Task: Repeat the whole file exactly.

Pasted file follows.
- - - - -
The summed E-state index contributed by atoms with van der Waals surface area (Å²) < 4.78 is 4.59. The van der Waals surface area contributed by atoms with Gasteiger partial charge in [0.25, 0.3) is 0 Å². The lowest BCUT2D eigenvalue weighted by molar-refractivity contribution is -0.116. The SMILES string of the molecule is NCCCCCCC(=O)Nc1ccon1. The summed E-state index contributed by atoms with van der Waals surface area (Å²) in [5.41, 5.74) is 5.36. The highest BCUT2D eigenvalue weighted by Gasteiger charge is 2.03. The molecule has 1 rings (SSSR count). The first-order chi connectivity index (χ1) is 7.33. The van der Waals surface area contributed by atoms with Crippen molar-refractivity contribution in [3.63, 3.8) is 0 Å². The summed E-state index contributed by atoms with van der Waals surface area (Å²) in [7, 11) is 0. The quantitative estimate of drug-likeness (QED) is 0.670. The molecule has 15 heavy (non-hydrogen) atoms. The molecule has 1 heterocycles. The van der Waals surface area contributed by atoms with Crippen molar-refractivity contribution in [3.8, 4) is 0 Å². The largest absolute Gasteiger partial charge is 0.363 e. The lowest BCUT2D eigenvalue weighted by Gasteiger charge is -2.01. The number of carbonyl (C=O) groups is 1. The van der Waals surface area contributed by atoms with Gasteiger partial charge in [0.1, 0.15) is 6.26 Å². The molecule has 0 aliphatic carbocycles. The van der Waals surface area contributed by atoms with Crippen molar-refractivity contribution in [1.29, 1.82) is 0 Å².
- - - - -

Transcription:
The summed E-state index contributed by atoms with van der Waals surface area (Å²) < 4.78 is 4.59. The van der Waals surface area contributed by atoms with Gasteiger partial charge in [0.25, 0.3) is 0 Å². The lowest BCUT2D eigenvalue weighted by molar-refractivity contribution is -0.116. The SMILES string of the molecule is NCCCCCCC(=O)Nc1ccon1. The summed E-state index contributed by atoms with van der Waals surface area (Å²) in [5.41, 5.74) is 5.36. The highest BCUT2D eigenvalue weighted by Gasteiger charge is 2.03. The molecule has 1 rings (SSSR count). The first-order chi connectivity index (χ1) is 7.33. The van der Waals surface area contributed by atoms with Crippen molar-refractivity contribution in [3.63, 3.8) is 0 Å². The summed E-state index contributed by atoms with van der Waals surface area (Å²) in [7, 11) is 0. The quantitative estimate of drug-likeness (QED) is 0.670. The molecule has 15 heavy (non-hydrogen) atoms. The molecule has 1 heterocycles. The van der Waals surface area contributed by atoms with Crippen molar-refractivity contribution in [3.8, 4) is 0 Å². The largest absolute Gasteiger partial charge is 0.363 e. The lowest BCUT2D eigenvalue weighted by Gasteiger charge is -2.01. The number of carbonyl (C=O) groups is 1. The van der Waals surface area contributed by atoms with Gasteiger partial charge in [0.1, 0.15) is 6.26 Å². The molecule has 0 aliphatic carbocycles. The van der Waals surface area contributed by atoms with Crippen molar-refractivity contribution in [1.29, 1.82) is 0 Å².